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Engaging future engineers -- event touts the benefits of STEM instruction
STEM Festival

Engaging future engineers -- event touts the benefits of STEM instruction

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MUSCATINE, Iowa - A little rain on Saturday wasn’t going to stop Muscatine area school children from learning about the advantages and perks of pursuing a career in engineering.

Rain came and went throughout the day during Saturday’s STEM (science, technology, engineering, and math) Festival at the at the Lucille A. Carver Mississippi Riverside Environmental Research Station (LACMRERS) on the banks of the Mississippi River near Muscatine. Area businesses and representatives from the University of Iowa offered fun activities, free to the public, to teach kids about science, technology, engineering and math.

A total of 22 representatives touted the benefits of a STEM education including HNI Corp., the Blue Zones Project, Stanley Consultants and many more. Volunteers for the festival said they expected as many as 1,000 people to attend. Douglas Schnoebelen, director of LACMRERS, said it was great to have so many people in Muscatine help organize the first STEM Festival. He said there’s many competing interests out there for children, but believes if a continual effort is made to help interest them in science or engineering, then a STEM career is possible.

“I think if we started early in school, that will keep the students interested longer,” Schnoebelen said.

Since all the booths were outside, one that probably didn’t mind the rain was the Iowa Flood Center which was teaching children about the advantages and disadvantages for various ways to protect land from flooding. By using sponges, Matt Wunsch, with the center, demonstrated that when Iowa was mostly wetlands, the soil would soak up the rain. Now, he explained, with the many cities and concrete roads in Iowa, “water doesn’t absorb into the soil as easily which causes flooding.”

“Levee’s are one way to protect an area but the levee only protects one specific area, which could cause massive flooding in the non-protected area,” Wunsch said. “Some towns like Des Moines and Coralville built reservoirs which collect and release water with more control.”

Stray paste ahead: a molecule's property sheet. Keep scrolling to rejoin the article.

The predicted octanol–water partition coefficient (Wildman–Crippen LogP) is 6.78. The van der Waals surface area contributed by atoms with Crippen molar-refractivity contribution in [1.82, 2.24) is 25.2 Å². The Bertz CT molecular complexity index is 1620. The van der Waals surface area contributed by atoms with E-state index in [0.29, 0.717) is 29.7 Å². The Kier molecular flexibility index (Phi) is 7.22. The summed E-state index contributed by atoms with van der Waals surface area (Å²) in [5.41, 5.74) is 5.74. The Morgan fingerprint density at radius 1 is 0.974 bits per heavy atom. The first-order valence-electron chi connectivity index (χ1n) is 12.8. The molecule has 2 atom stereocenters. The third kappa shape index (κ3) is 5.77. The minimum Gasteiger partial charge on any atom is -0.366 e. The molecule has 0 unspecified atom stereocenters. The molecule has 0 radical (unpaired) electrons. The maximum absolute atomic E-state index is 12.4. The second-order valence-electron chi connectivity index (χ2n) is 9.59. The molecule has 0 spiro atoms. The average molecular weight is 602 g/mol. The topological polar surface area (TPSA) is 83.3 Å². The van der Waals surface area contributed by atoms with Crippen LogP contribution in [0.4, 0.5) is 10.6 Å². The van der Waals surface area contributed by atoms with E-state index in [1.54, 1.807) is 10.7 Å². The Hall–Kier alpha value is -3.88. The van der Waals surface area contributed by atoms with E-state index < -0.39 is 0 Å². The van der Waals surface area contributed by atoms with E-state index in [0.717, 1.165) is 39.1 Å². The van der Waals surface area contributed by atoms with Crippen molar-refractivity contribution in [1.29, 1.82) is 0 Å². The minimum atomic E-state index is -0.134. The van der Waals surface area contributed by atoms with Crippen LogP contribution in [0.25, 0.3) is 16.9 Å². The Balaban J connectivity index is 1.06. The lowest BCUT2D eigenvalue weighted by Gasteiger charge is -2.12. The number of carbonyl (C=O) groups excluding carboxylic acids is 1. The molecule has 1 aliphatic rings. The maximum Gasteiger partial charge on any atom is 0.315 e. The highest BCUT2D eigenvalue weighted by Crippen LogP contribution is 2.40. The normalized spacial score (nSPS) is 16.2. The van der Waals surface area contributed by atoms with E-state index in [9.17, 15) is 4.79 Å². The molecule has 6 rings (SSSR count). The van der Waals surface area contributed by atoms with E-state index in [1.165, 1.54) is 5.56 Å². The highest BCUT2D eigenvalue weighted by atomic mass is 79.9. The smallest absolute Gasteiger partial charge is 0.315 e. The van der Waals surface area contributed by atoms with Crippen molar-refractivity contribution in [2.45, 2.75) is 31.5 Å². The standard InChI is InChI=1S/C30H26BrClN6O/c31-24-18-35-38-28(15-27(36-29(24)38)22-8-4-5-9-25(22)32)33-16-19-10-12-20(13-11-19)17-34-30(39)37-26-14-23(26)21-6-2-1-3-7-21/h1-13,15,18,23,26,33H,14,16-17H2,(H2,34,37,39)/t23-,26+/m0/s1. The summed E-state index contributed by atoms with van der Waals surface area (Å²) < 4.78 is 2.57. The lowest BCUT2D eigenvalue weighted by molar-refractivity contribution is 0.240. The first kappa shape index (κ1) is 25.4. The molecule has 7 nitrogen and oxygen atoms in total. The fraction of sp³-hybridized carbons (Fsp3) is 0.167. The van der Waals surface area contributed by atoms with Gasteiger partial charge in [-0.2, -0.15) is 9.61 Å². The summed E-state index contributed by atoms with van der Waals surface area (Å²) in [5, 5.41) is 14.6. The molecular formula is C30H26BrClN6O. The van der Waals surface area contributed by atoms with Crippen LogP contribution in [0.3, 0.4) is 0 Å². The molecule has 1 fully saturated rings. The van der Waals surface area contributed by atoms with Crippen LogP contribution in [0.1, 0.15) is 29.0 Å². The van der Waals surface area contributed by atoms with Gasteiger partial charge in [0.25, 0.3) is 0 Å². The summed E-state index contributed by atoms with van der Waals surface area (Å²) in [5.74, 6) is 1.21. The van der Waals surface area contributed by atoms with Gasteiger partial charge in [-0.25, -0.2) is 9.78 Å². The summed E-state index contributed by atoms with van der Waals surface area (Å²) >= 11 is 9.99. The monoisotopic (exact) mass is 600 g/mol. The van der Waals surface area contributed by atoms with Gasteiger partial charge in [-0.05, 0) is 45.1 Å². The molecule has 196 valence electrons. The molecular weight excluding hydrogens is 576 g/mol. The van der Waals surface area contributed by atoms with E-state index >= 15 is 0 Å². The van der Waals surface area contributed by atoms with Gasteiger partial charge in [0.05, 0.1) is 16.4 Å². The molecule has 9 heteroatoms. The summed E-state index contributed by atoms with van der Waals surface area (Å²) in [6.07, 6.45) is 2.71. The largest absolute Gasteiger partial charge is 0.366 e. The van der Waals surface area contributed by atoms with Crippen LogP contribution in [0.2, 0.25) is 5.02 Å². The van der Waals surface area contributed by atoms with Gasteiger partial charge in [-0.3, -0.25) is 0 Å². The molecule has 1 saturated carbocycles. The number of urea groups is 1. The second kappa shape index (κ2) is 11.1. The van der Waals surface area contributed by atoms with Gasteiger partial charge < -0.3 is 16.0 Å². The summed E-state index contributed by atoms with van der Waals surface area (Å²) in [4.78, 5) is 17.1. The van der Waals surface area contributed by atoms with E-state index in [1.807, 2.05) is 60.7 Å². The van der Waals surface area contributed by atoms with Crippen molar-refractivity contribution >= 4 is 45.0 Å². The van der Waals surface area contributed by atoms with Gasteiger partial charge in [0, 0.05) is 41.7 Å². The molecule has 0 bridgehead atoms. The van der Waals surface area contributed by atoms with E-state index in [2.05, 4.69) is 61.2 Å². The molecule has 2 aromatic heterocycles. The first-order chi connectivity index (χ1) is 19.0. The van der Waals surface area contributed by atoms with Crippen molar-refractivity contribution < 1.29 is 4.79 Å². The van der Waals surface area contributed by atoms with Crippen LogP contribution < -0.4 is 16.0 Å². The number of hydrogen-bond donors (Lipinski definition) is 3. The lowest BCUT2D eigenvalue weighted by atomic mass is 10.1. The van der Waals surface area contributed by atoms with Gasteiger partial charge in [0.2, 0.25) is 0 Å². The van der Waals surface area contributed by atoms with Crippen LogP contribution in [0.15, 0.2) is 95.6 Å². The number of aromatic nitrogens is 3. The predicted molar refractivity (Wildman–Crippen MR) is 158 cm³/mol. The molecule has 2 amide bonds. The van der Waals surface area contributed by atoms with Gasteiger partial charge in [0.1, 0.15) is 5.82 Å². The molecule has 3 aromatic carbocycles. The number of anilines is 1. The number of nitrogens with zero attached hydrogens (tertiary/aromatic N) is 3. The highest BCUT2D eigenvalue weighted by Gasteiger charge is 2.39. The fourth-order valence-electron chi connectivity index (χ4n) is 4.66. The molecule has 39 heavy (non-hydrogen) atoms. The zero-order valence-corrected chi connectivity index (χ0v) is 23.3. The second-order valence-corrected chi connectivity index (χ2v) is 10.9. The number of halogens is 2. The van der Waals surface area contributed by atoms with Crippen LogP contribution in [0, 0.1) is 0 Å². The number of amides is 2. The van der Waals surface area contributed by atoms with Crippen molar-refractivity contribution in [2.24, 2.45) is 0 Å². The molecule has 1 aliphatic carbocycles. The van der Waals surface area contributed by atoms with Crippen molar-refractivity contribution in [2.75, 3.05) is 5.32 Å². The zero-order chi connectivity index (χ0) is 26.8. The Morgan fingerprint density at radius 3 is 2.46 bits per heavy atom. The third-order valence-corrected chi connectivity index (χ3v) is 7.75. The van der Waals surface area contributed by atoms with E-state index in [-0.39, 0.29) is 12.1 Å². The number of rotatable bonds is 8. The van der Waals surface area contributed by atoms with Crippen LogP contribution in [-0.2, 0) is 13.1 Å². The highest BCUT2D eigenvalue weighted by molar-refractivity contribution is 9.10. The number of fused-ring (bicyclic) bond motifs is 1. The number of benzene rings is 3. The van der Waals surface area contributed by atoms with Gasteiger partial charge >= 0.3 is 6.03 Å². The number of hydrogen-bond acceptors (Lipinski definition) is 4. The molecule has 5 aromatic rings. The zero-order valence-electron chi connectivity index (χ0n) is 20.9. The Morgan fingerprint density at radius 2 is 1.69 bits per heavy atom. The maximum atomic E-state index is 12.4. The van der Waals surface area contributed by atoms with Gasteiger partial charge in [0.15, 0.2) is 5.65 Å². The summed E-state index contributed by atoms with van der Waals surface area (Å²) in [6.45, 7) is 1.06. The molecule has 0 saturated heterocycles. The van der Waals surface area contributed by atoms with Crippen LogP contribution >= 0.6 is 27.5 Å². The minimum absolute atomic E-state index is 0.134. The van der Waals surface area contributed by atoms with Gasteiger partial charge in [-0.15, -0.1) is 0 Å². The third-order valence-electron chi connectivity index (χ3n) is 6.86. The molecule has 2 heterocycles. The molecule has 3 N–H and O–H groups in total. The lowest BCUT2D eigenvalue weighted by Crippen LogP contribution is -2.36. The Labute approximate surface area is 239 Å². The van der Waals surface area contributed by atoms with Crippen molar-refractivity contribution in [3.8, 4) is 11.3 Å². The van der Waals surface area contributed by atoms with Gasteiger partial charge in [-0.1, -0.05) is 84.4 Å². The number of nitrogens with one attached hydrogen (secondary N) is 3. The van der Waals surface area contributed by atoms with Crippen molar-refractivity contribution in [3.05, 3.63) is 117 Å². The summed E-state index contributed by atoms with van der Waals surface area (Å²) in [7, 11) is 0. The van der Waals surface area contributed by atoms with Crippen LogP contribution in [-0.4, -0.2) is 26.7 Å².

With the help of an action figure and some electricity, representatives for Muscatine Power and Water, demonstrated the dangers of power lines. The Muscatine High School robotics club showed curious children that if they were to join their club once they get to high school, they could build robots like the one they had on display, a remote controlled robot that would move back and forth in an attempt to grab plastic rings off a pole.

Jacob Morrow, 11, attends Grant Elementary School. He said the robotics club, lego table and the oobleck area were probably his favorite areas. An oobleck is, if correctly made from cornstarch and water, a liquid that is flexible enough to allow a person to rapidly walk over its surface. Morrow, to the displeasure of his mother, said he’ll maybe try to make it at home.

Isabelle and Gabrielle Hartman, 10 and 13 respectively, said they wanted to attend the festival because they love science. Gabrielle said her mother Karen Hartman, is a science teacher at Colorado and that she wants to be an engineer when she grows up. She said her interest in science stems from the idea that you can question everything.

“You can see a dandelion and just appreciate it or you can learn how, through photosynthesis it grows and gain a better understanding of it,” Gabrielle said.

Gabrielle said a couple of her her favorite stations at the event included a water testing area and the Iowa Flood Center demonstration.

“More kids should be interested in science and engineering, especially more girls,” Gabrielle said.


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